We few, we happy few, we band of cows;
For he to-day that sheds his milk with me
Shall be my brother ...
Exposing cows to William Shakespeare's lighter works may help increase milk production, according to a bizarre story early this month in London's Daily Telegraph.
Some research has shown that classical music can act as a "stimulant" to cows by helping them relax during milking.
So an intrepid British theater group set out to see if Shakespeare would have the same effect.
With the cows grazing nearby, the troupe performed "lyrical" and "relaxing" scenes from "The Merry Wives of Windsor," a lighthearted comedy about a man seducing two women. The performance apparently led to an increase in milk yields of 4 percent, the Telegraph reported.
That's less than the 10 percent increase some American farmers see when they administer artificial hormones to their cows. But the use of recombinant bovine growth hormone, or rBGH, is banned in many places, including Europe, Canada and Australia, in part because of the side effects on the animals. In the U.S., a growing number of companies are producing milk without the use of the synthetic substance and marketing the milk as "rBGH-free."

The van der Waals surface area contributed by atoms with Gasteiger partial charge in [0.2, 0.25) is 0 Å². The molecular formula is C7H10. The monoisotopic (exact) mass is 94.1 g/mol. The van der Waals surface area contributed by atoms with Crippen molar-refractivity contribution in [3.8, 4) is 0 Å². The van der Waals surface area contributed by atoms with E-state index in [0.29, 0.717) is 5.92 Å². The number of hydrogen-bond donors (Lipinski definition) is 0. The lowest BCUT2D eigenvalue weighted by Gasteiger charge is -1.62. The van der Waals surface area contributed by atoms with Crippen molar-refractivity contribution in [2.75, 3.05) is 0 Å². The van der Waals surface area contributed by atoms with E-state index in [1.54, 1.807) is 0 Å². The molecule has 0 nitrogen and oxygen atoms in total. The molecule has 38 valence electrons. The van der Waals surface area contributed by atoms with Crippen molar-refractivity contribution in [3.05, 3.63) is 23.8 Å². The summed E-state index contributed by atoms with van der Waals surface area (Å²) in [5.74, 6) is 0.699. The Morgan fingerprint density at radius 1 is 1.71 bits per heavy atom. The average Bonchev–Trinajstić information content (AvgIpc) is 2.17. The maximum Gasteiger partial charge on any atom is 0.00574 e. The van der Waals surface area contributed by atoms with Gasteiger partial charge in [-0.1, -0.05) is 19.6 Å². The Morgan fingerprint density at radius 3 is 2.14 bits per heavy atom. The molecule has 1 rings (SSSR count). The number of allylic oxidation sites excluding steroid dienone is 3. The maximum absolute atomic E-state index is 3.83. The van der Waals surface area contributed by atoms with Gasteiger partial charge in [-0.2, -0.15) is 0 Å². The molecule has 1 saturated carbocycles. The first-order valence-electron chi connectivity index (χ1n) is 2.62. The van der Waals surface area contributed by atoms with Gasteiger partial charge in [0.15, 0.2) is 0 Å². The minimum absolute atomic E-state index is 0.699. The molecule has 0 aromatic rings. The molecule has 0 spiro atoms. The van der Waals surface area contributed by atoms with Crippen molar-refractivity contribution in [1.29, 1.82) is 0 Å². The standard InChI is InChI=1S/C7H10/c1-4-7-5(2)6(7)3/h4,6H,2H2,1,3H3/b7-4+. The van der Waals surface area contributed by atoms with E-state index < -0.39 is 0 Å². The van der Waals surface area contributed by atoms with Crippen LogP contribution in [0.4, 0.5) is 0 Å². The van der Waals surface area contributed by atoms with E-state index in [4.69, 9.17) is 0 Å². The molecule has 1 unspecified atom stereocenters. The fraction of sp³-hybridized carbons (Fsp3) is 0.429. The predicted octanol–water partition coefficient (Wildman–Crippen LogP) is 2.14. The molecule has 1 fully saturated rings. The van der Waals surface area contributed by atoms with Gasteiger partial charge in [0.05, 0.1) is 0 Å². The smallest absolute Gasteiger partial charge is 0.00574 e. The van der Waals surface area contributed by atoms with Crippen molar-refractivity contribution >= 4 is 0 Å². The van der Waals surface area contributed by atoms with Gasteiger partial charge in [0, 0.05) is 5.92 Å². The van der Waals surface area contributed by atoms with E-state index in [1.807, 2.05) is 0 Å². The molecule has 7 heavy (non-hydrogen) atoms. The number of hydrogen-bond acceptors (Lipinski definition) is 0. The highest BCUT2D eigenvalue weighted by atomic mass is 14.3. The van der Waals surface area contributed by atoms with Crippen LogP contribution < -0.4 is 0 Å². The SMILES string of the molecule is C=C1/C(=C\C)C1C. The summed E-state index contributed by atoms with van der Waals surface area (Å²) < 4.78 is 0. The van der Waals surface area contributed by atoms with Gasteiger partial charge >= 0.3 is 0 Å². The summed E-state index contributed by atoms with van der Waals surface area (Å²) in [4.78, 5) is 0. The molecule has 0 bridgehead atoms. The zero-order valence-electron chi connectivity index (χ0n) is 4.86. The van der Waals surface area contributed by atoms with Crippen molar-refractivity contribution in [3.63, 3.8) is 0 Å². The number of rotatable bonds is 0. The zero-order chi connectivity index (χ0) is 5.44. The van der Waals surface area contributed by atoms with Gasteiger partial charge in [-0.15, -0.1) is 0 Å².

Encouraged by the findings, the troupe has since done several rehearsals with the cows, while staying away from some of the Bard's more upsetting and harrowing scenes from "Hamlet" or "Macbeth." "We don't want to upset the cows," said the troupe's director Rob Forknall, who enjoys the free rehearsal space and says the farmer is pleased to get more milk.
Still, we're left with several questions:
Does doing "Macbeth" get you buttermilk?
Does doing "The Taming of the Shrew" produce half and half?
If you performed "Henry V," would the St. Crispin's Day speech get the cows fired up?
Distributed by McClatchy-Tribune Information Services.